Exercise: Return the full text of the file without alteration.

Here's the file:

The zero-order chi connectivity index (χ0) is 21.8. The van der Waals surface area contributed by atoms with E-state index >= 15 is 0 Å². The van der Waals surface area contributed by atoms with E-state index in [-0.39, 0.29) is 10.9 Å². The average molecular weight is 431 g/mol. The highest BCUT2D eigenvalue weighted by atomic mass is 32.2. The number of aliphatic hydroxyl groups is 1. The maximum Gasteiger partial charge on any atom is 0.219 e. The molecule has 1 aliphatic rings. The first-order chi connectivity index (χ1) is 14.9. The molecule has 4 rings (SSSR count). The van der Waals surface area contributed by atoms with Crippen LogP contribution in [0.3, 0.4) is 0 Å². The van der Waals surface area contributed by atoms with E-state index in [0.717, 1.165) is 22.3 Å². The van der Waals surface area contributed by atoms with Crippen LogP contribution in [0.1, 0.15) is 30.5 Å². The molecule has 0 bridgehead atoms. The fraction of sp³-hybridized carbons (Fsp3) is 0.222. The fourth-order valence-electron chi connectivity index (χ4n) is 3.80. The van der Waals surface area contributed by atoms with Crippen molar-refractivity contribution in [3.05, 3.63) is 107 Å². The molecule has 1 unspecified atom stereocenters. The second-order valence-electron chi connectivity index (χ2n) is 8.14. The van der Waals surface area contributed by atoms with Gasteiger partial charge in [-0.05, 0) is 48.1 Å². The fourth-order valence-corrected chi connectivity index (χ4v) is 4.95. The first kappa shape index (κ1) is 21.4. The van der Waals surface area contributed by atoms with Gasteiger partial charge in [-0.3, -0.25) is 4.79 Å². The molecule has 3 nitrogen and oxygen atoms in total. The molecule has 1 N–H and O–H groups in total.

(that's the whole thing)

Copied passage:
The zero-order chi connectivity index (χ0) is 21.8. The van der Waals surface area contributed by atoms with E-state index >= 15 is 0 Å². The van der Waals surface area contributed by atoms with E-state index in [-0.39, 0.29) is 10.9 Å². The average molecular weight is 431 g/mol. The highest BCUT2D eigenvalue weighted by atomic mass is 32.2. The number of aliphatic hydroxyl groups is 1. The maximum Gasteiger partial charge on any atom is 0.219 e. The molecule has 1 aliphatic rings. The first-order chi connectivity index (χ1) is 14.9. The molecule has 4 rings (SSSR count). The van der Waals surface area contributed by atoms with Crippen LogP contribution in [0.3, 0.4) is 0 Å². The van der Waals surface area contributed by atoms with E-state index in [0.717, 1.165) is 22.3 Å². The van der Waals surface area contributed by atoms with Crippen LogP contribution in [0.1, 0.15) is 30.5 Å². The molecule has 0 bridgehead atoms. The fraction of sp³-hybridized carbons (Fsp3) is 0.222. The fourth-order valence-electron chi connectivity index (χ4n) is 3.80. The van der Waals surface area contributed by atoms with Crippen molar-refractivity contribution in [3.05, 3.63) is 107 Å². The molecule has 1 unspecified atom stereocenters. The second-order valence-electron chi connectivity index (χ2n) is 8.14. The van der Waals surface area contributed by atoms with Gasteiger partial charge in [-0.05, 0) is 48.1 Å². The fourth-order valence-corrected chi connectivity index (χ4v) is 4.95. The first kappa shape index (κ1) is 21.4. The van der Waals surface area contributed by atoms with Gasteiger partial charge in [-0.3, -0.25) is 4.79 Å². The molecule has 3 nitrogen and oxygen atoms in total. The molecule has 1 N–H and O–H groups in total.